If you've got a plan for what comes later, think of whether you could create a scene that will lead to / link up with those events.

    Think about your characters, what would challenge them? Do any of them need to develop? Use the scene to test their skills.
     
  15. Mindfire

    Mindfire Istar

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    I think I can do that. The character is escaping his impending execution for being a witch/demon/spirit/thing (what this really means is "scaring the townsfolk with your strange and foreign magics and doing things we don't like").

    Only issue is that the masses are supposed to be fearful of him by this point, thinking he's a monster. But I guess that could make them more violent.
     
  16. ShortHair

    ShortHair Sage

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    This may sound strange, but some of my best writing happens when I'm in a "rough spot." For instance, two characters are talking, they start following one topic, and then I remember they were supposed to be doing something else. The conversation turns into a minefield. Drama gold.

    One possibility is to go worst case. Start with a meteor strike and work your way down to paper cut. What will create some activity and get you interested (that is, writing) again, without derailing what has to happen next?

    Another possibility is to create some conflict. If you have two characters sitting in a room and waiting for something to happen (which can't happen yet for whatever reason), start an argument. Maybe the tension gets to them. Maybe one decides that this lull is a good time to question a decision the other made recently. Maybe an incidental character (say, a waiter) makes an observation or reports some news, and they can chew over it.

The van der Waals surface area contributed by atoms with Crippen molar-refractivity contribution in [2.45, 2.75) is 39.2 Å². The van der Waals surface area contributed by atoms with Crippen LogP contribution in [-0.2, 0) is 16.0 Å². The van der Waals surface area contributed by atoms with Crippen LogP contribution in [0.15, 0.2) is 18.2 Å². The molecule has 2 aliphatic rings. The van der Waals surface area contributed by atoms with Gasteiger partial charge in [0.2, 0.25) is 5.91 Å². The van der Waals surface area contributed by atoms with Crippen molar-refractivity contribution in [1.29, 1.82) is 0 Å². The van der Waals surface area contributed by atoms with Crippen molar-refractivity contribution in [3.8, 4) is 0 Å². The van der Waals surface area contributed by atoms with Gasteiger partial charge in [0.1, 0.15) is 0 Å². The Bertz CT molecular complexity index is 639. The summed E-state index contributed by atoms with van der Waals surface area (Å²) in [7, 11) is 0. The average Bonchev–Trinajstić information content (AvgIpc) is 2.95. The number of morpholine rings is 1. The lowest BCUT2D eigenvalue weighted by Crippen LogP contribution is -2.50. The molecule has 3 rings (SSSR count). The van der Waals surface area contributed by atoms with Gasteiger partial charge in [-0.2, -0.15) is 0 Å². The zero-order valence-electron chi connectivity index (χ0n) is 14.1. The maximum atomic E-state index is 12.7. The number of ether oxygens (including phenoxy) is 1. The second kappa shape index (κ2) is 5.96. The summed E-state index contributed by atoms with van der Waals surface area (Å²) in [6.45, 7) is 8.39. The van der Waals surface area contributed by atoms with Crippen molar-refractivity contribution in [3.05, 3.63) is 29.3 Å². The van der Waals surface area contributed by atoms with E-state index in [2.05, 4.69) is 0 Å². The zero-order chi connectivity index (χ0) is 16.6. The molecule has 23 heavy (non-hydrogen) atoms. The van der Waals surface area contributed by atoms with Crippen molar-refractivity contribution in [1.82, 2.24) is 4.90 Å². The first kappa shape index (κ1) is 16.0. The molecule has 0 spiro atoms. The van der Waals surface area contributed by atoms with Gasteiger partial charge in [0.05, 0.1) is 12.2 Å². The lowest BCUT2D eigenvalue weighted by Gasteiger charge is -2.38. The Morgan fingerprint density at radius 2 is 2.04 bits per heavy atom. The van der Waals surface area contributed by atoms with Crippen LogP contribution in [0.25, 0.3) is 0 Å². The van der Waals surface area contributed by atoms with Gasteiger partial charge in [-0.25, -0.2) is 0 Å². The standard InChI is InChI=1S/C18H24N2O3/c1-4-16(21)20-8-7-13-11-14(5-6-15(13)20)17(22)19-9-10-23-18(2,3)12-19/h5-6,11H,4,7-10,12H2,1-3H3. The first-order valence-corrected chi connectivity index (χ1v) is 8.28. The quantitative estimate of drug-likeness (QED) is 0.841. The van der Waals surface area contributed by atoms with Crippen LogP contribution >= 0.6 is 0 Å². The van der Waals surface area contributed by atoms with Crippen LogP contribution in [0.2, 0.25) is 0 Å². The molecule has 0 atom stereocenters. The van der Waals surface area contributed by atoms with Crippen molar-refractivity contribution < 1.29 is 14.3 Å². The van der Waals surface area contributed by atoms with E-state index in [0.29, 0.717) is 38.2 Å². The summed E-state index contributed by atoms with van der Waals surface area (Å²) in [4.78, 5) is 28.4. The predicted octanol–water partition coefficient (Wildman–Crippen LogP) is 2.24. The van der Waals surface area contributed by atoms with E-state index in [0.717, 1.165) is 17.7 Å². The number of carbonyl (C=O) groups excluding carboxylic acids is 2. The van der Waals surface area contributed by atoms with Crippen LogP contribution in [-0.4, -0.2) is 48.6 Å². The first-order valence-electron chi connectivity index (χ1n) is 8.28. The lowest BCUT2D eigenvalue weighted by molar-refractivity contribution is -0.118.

17. Ireth

    Ireth Myth Weaver

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    I could pull my hair out about the rough spot I've reached in one of my RPs. A main character, Vincent, will be kidnapped and tortured by Fae as punishment for accidentally turning one of their kind into a human via magic. Said Fae-turned-human, Lóegaire, is going to be part of the group who rescues Vincent. Lóegaire currently knows nothing about having been a Fae. I intend for Vincent's captor, a Fae named Cadell, to recognize Lóegaire and hint about his past life as a Fae; this will confuse and upset Lóegaire and lead into conflict between him and Vincent later on, since Vincent knew about Lóegaire's past but didn't tell him, thinking it in his best interests not to find out.